Excellent programme. Whilst 16 children are driven to suicide each year, not one head teacher, not one governing body, nor one LEA has ever been held legally accountable for their breach of duty of care after a child has died. Huge sums of council tax payers money have, however, been spent on fending off consequent legal actions. After a suicide caused by bullying, the best indicator of the prevailing ethos is the extent to which the school is abdicating its responsibility and instead vilifying the dead child and the bereaved family as the cause of their own loss.
Tim Field, Didcot, UK
I was quite seriously bullied at school for a number of years and it was so good to see the issue being taken seriously at last. The programme rang very true and made me angry as I remember my headmaster refusing to admit that bullies existed in that school - which was ludicrous as I wasn't the only one by far. Teachers need to be fully briefed about bullying - it should be part of teacher training. It took me ages to speak up about my bullying from fear and shame but when I finally did I was taken seriously. I don't know what I would have done it I hadn't.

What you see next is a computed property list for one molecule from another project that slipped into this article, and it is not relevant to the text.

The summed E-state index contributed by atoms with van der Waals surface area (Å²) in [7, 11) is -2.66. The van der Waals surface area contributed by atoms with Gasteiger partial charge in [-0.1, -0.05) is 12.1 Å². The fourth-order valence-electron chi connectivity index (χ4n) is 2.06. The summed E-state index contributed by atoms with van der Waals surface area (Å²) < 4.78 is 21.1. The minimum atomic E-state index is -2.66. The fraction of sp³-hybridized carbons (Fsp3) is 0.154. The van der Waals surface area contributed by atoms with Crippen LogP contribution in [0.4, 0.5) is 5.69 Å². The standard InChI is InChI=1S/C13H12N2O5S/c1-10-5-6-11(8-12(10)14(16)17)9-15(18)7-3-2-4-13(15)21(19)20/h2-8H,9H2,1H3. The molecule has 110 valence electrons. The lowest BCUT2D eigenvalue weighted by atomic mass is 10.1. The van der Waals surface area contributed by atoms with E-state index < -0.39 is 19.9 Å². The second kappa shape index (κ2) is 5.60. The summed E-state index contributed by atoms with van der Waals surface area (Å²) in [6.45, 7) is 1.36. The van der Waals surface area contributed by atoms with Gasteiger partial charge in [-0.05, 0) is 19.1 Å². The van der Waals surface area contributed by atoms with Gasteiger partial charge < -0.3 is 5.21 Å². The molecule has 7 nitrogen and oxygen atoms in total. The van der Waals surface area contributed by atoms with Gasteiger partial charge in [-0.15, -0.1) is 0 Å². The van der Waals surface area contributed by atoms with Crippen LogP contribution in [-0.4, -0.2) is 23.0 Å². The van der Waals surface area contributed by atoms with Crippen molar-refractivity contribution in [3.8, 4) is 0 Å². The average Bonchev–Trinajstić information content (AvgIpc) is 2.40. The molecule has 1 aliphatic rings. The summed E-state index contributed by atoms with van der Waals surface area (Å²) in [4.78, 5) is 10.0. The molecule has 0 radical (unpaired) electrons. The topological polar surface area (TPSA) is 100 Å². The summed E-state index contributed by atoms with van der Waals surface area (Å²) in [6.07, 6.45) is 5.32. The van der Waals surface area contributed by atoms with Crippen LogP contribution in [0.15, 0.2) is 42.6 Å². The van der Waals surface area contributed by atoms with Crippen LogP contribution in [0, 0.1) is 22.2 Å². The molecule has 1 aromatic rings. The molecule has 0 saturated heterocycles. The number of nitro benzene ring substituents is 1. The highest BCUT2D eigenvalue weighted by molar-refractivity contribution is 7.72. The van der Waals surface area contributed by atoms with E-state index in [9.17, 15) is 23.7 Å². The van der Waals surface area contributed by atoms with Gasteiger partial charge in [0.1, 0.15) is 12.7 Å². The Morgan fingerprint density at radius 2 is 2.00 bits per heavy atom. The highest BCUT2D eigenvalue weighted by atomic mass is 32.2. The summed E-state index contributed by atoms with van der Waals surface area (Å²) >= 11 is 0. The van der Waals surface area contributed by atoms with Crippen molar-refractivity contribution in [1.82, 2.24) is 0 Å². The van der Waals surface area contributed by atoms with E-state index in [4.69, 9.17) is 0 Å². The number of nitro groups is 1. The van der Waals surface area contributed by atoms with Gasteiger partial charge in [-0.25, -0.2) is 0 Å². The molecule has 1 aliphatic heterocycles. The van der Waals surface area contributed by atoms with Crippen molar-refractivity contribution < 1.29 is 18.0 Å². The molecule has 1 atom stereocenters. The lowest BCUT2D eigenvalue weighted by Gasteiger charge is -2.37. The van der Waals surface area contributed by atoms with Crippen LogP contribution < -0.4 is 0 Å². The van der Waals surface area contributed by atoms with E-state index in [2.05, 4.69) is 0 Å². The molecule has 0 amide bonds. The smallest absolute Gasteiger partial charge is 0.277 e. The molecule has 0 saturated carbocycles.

Kizzie Henderson, Bristol
I am at a loss as to why the programme has been allowed to be aired. The people in this programme who have been bullied are to say the least scared for life. The others who are so the called protectors in education have voiced a rallying call telling the bullies that it is OK for them to bully and that they will not take any action or hold any blame toward them. This is due to the lack of discipline in our society today. The more they push something the more the authorities will give in due to the in action of people who do not want to rock the boat.
Please will the people who have any say in this matter help those whose voice has for so long been gone unheard by all those who wish to say that the problem will go away if you just ignore it. Every time that people do this others who have had the confidence kicked out of them will fall and never get up. How many more of those poor unfortunate children have to die or be maimed for life by the majority who think they are just doing it for kicks.
John Andrews, Raunds, Northamptonshire
I watched the programme with interest, in particular the arguements about the "No Blame" vs Discipline approach. Rather than deciding which is best, wouldn't it be better to all work together? I believe everyone is capable of bullying, everyone is also responsible for tackling bullying, together - Government, teachers, parents, carers, police - through education, support, awareness and discipline.